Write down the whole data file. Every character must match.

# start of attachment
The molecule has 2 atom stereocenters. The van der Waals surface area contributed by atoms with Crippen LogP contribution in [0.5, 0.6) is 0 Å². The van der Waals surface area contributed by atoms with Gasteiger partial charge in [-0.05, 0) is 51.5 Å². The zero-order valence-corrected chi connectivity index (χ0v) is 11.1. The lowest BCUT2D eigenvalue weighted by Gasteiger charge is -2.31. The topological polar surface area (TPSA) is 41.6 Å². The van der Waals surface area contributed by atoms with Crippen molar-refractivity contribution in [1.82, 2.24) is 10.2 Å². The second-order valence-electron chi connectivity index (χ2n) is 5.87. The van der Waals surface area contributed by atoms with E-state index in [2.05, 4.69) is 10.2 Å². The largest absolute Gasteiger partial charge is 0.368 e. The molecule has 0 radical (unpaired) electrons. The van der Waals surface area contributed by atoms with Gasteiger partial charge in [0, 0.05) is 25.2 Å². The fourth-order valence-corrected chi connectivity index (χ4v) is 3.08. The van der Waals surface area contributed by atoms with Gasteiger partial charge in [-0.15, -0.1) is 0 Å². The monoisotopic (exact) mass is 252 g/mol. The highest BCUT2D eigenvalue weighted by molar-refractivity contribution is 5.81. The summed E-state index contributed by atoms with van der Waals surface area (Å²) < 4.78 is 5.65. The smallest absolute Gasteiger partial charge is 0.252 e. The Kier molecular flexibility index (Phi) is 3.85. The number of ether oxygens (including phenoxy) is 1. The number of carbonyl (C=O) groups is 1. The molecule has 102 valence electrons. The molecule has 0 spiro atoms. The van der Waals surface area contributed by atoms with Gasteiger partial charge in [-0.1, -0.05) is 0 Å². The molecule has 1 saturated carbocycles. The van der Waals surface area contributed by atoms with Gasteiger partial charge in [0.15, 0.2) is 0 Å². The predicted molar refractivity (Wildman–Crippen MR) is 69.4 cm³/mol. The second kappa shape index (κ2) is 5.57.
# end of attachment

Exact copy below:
The molecule has 2 atom stereocenters. The van der Waals surface area contributed by atoms with Crippen LogP contribution in [0.5, 0.6) is 0 Å². The van der Waals surface area contributed by atoms with Gasteiger partial charge in [-0.05, 0) is 51.5 Å². The zero-order valence-corrected chi connectivity index (χ0v) is 11.1. The lowest BCUT2D eigenvalue weighted by Gasteiger charge is -2.31. The topological polar surface area (TPSA) is 41.6 Å². The van der Waals surface area contributed by atoms with Crippen molar-refractivity contribution in [1.82, 2.24) is 10.2 Å². The second-order valence-electron chi connectivity index (χ2n) is 5.87. The van der Waals surface area contributed by atoms with E-state index in [2.05, 4.69) is 10.2 Å². The largest absolute Gasteiger partial charge is 0.368 e. The molecule has 0 radical (unpaired) electrons. The van der Waals surface area contributed by atoms with Gasteiger partial charge in [0, 0.05) is 25.2 Å². The fourth-order valence-corrected chi connectivity index (χ4v) is 3.08. The van der Waals surface area contributed by atoms with Gasteiger partial charge in [-0.15, -0.1) is 0 Å². The monoisotopic (exact) mass is 252 g/mol. The highest BCUT2D eigenvalue weighted by molar-refractivity contribution is 5.81. The summed E-state index contributed by atoms with van der Waals surface area (Å²) < 4.78 is 5.65. The smallest absolute Gasteiger partial charge is 0.252 e. The Kier molecular flexibility index (Phi) is 3.85. The number of ether oxygens (including phenoxy) is 1. The number of carbonyl (C=O) groups is 1. The molecule has 102 valence electrons. The molecule has 0 spiro atoms. The van der Waals surface area contributed by atoms with Gasteiger partial charge in [-0.1, -0.05) is 0 Å². The molecule has 1 saturated carbocycles. The van der Waals surface area contributed by atoms with Gasteiger partial charge in [0.15, 0.2) is 0 Å². The predicted molar refractivity (Wildman–Crippen MR) is 69.4 cm³/mol. The second kappa shape index (κ2) is 5.57.